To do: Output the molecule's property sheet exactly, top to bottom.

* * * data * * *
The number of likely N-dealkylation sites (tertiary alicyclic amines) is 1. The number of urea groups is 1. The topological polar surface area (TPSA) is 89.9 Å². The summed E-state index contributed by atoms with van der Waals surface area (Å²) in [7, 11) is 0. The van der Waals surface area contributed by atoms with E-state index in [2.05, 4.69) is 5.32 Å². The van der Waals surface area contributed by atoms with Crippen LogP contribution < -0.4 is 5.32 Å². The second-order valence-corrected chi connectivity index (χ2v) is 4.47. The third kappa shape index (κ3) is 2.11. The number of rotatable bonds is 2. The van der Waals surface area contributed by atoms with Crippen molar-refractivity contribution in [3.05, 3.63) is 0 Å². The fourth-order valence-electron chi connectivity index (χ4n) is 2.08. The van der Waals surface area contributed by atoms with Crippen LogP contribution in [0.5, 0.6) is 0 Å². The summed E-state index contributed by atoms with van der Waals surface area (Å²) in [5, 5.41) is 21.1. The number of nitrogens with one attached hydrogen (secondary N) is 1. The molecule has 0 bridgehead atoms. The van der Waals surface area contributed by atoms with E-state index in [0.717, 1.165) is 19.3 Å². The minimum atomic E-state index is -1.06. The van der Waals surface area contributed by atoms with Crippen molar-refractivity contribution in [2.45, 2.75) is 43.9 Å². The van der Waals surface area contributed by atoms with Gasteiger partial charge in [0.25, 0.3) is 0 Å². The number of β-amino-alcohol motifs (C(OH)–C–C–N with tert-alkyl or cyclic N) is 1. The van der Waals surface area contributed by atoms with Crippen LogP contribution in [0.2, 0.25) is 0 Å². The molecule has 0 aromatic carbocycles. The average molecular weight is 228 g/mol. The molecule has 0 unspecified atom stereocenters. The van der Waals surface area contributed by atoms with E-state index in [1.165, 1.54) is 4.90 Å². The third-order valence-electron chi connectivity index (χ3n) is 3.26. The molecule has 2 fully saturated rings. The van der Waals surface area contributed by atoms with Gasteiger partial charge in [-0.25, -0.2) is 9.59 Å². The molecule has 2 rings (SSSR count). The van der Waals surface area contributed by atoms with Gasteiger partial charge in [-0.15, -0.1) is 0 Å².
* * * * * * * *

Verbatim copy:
The number of likely N-dealkylation sites (tertiary alicyclic amines) is 1. The number of urea groups is 1. The topological polar surface area (TPSA) is 89.9 Å². The summed E-state index contributed by atoms with van der Waals surface area (Å²) in [7, 11) is 0. The van der Waals surface area contributed by atoms with E-state index in [2.05, 4.69) is 5.32 Å². The van der Waals surface area contributed by atoms with Crippen LogP contribution < -0.4 is 5.32 Å². The second-order valence-corrected chi connectivity index (χ2v) is 4.47. The third kappa shape index (κ3) is 2.11. The number of rotatable bonds is 2. The van der Waals surface area contributed by atoms with Crippen molar-refractivity contribution in [3.05, 3.63) is 0 Å². The fourth-order valence-electron chi connectivity index (χ4n) is 2.08. The van der Waals surface area contributed by atoms with Crippen LogP contribution in [0.5, 0.6) is 0 Å². The summed E-state index contributed by atoms with van der Waals surface area (Å²) in [5, 5.41) is 21.1. The number of nitrogens with one attached hydrogen (secondary N) is 1. The molecule has 0 bridgehead atoms. The van der Waals surface area contributed by atoms with E-state index in [0.717, 1.165) is 19.3 Å². The minimum atomic E-state index is -1.06. The van der Waals surface area contributed by atoms with Crippen molar-refractivity contribution in [2.45, 2.75) is 43.9 Å². The van der Waals surface area contributed by atoms with Gasteiger partial charge in [0.25, 0.3) is 0 Å². The number of β-amino-alcohol motifs (C(OH)–C–C–N with tert-alkyl or cyclic N) is 1. The van der Waals surface area contributed by atoms with Crippen LogP contribution in [0.2, 0.25) is 0 Å². The molecule has 0 aromatic carbocycles. The average molecular weight is 228 g/mol. The molecule has 0 unspecified atom stereocenters. The van der Waals surface area contributed by atoms with E-state index in [1.165, 1.54) is 4.90 Å². The third-order valence-electron chi connectivity index (χ3n) is 3.26. The molecule has 2 fully saturated rings. The van der Waals surface area contributed by atoms with Gasteiger partial charge in [-0.25, -0.2) is 9.59 Å². The molecule has 2 rings (SSSR count). The van der Waals surface area contributed by atoms with Gasteiger partial charge in [-0.15, -0.1) is 0 Å².